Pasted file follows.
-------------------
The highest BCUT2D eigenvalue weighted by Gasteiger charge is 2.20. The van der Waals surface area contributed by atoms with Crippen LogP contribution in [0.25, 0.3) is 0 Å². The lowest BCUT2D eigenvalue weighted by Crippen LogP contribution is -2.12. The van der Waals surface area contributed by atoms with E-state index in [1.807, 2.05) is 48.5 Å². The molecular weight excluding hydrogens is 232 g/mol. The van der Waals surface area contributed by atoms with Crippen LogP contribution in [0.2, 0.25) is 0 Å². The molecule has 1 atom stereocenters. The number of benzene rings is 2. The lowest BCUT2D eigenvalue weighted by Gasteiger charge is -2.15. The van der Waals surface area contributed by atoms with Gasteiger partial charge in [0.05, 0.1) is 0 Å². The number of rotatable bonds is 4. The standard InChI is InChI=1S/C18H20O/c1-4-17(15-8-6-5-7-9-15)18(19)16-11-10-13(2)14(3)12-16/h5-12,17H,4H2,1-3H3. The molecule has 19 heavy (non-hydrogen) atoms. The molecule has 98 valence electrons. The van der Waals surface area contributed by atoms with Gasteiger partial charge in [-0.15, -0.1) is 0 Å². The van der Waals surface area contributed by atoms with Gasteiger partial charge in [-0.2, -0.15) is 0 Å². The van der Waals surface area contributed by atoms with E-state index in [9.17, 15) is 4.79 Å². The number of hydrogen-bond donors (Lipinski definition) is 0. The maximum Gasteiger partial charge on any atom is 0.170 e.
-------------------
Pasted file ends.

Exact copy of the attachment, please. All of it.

The highest BCUT2D eigenvalue weighted by Gasteiger charge is 2.20. The van der Waals surface area contributed by atoms with Crippen LogP contribution in [0.25, 0.3) is 0 Å². The lowest BCUT2D eigenvalue weighted by Crippen LogP contribution is -2.12. The van der Waals surface area contributed by atoms with E-state index in [1.807, 2.05) is 48.5 Å². The molecular weight excluding hydrogens is 232 g/mol. The van der Waals surface area contributed by atoms with Crippen LogP contribution in [0.2, 0.25) is 0 Å². The molecule has 1 atom stereocenters. The number of benzene rings is 2. The lowest BCUT2D eigenvalue weighted by Gasteiger charge is -2.15. The van der Waals surface area contributed by atoms with Gasteiger partial charge in [0.05, 0.1) is 0 Å². The number of rotatable bonds is 4. The standard InChI is InChI=1S/C18H20O/c1-4-17(15-8-6-5-7-9-15)18(19)16-11-10-13(2)14(3)12-16/h5-12,17H,4H2,1-3H3. The molecule has 19 heavy (non-hydrogen) atoms. The molecule has 98 valence electrons. The van der Waals surface area contributed by atoms with Gasteiger partial charge in [-0.15, -0.1) is 0 Å². The van der Waals surface area contributed by atoms with Gasteiger partial charge in [-0.2, -0.15) is 0 Å². The van der Waals surface area contributed by atoms with E-state index in [9.17, 15) is 4.79 Å². The number of hydrogen-bond donors (Lipinski definition) is 0. The maximum Gasteiger partial charge on any atom is 0.170 e.